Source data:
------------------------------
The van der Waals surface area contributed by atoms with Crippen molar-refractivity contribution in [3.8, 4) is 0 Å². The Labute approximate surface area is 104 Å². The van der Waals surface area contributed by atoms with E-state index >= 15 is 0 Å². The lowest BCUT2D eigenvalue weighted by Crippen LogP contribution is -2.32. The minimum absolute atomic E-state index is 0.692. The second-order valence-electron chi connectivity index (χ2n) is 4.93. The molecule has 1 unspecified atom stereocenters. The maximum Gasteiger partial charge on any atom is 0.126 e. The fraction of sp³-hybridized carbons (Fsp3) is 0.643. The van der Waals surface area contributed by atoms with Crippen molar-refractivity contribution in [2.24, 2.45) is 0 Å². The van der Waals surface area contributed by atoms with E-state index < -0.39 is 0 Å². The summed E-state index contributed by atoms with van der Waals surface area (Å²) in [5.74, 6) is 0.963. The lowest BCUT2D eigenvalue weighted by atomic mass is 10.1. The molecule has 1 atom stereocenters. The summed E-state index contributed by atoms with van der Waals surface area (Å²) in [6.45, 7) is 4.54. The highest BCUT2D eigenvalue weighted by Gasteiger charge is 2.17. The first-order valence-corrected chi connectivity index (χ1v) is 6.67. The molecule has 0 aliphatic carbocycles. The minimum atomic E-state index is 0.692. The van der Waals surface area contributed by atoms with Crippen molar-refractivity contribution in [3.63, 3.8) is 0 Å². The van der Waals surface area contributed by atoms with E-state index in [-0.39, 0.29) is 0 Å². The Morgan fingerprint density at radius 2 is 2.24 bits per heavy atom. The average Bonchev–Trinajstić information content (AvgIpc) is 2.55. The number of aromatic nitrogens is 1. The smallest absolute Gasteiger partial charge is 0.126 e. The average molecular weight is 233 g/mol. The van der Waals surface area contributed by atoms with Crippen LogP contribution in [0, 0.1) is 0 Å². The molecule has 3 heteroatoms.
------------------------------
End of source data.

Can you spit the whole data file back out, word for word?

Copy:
The van der Waals surface area contributed by atoms with Crippen molar-refractivity contribution in [3.8, 4) is 0 Å². The Labute approximate surface area is 104 Å². The van der Waals surface area contributed by atoms with E-state index >= 15 is 0 Å². The lowest BCUT2D eigenvalue weighted by Crippen LogP contribution is -2.32. The minimum absolute atomic E-state index is 0.692. The second-order valence-electron chi connectivity index (χ2n) is 4.93. The molecule has 1 unspecified atom stereocenters. The maximum Gasteiger partial charge on any atom is 0.126 e. The fraction of sp³-hybridized carbons (Fsp3) is 0.643. The van der Waals surface area contributed by atoms with Crippen molar-refractivity contribution in [2.24, 2.45) is 0 Å². The van der Waals surface area contributed by atoms with E-state index < -0.39 is 0 Å². The summed E-state index contributed by atoms with van der Waals surface area (Å²) in [5.74, 6) is 0.963. The lowest BCUT2D eigenvalue weighted by atomic mass is 10.1. The molecule has 1 atom stereocenters. The summed E-state index contributed by atoms with van der Waals surface area (Å²) in [6.45, 7) is 4.54. The highest BCUT2D eigenvalue weighted by Gasteiger charge is 2.17. The first-order valence-corrected chi connectivity index (χ1v) is 6.67. The molecule has 0 aliphatic carbocycles. The minimum atomic E-state index is 0.692. The van der Waals surface area contributed by atoms with Crippen molar-refractivity contribution in [3.63, 3.8) is 0 Å². The van der Waals surface area contributed by atoms with E-state index in [-0.39, 0.29) is 0 Å². The Morgan fingerprint density at radius 2 is 2.24 bits per heavy atom. The average Bonchev–Trinajstić information content (AvgIpc) is 2.55. The number of aromatic nitrogens is 1. The smallest absolute Gasteiger partial charge is 0.126 e. The average molecular weight is 233 g/mol. The van der Waals surface area contributed by atoms with Crippen LogP contribution in [0, 0.1) is 0 Å². The molecule has 3 heteroatoms.